A fast-growing riparian tree, Fremontís cottonwood has been known to grow 30 ft. in one year. Its ultimate height is up to 90 ft. Tree with broad, flattened, open crown of large, widely spreading branches. The crown is broad and open with stout branches. Bark is whitish and roughly cracked. The triangular, deciduous leaves are bright green turning yellow in fall.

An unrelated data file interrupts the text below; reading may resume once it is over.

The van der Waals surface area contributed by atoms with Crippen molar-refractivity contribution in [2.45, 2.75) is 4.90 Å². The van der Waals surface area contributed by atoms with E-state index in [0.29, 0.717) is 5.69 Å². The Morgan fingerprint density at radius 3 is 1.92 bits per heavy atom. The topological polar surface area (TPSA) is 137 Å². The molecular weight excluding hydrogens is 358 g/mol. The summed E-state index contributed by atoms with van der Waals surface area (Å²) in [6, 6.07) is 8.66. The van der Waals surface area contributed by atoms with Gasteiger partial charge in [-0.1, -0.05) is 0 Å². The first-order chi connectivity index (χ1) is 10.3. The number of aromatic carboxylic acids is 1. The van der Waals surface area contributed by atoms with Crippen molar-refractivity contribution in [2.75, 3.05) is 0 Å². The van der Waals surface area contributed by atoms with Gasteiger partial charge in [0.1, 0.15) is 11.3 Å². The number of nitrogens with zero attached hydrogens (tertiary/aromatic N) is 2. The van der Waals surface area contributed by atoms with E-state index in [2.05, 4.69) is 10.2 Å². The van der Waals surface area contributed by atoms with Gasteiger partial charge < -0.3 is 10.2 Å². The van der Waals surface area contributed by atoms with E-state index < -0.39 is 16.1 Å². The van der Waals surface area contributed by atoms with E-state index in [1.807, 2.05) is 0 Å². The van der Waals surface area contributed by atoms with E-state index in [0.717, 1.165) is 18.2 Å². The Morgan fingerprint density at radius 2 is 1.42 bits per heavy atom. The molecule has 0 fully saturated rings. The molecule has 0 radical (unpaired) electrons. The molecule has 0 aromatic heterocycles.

This species, including varieties, is the common cottonwood at low altitudes along the Rio Grande and Colorado River and in the rest of the Southwest, as well as in California. Fremont Cottonwood grows only on wet soil and is an indicator of permanent water and shade. Easily propagated from cuttings, it is extensively planted in its range along irrigation ditches, and although it grows rapidly, it is short-lived. To this day, Hopi Indians of the Southwest carve cottonwood roots into kachina dolls, the representations of supernatural beings, that have become valuable collectors items. Horses gnaw the sweetish bark of this species; beavers also feed on the bark and build dams with the branches. Greenish clumps of parasitic mistletoes are often scattered on the branches. Fremont Cottonwood is named for its discoverer, General John Charles Fremont (1813-90), politician, soldier, and explorer.
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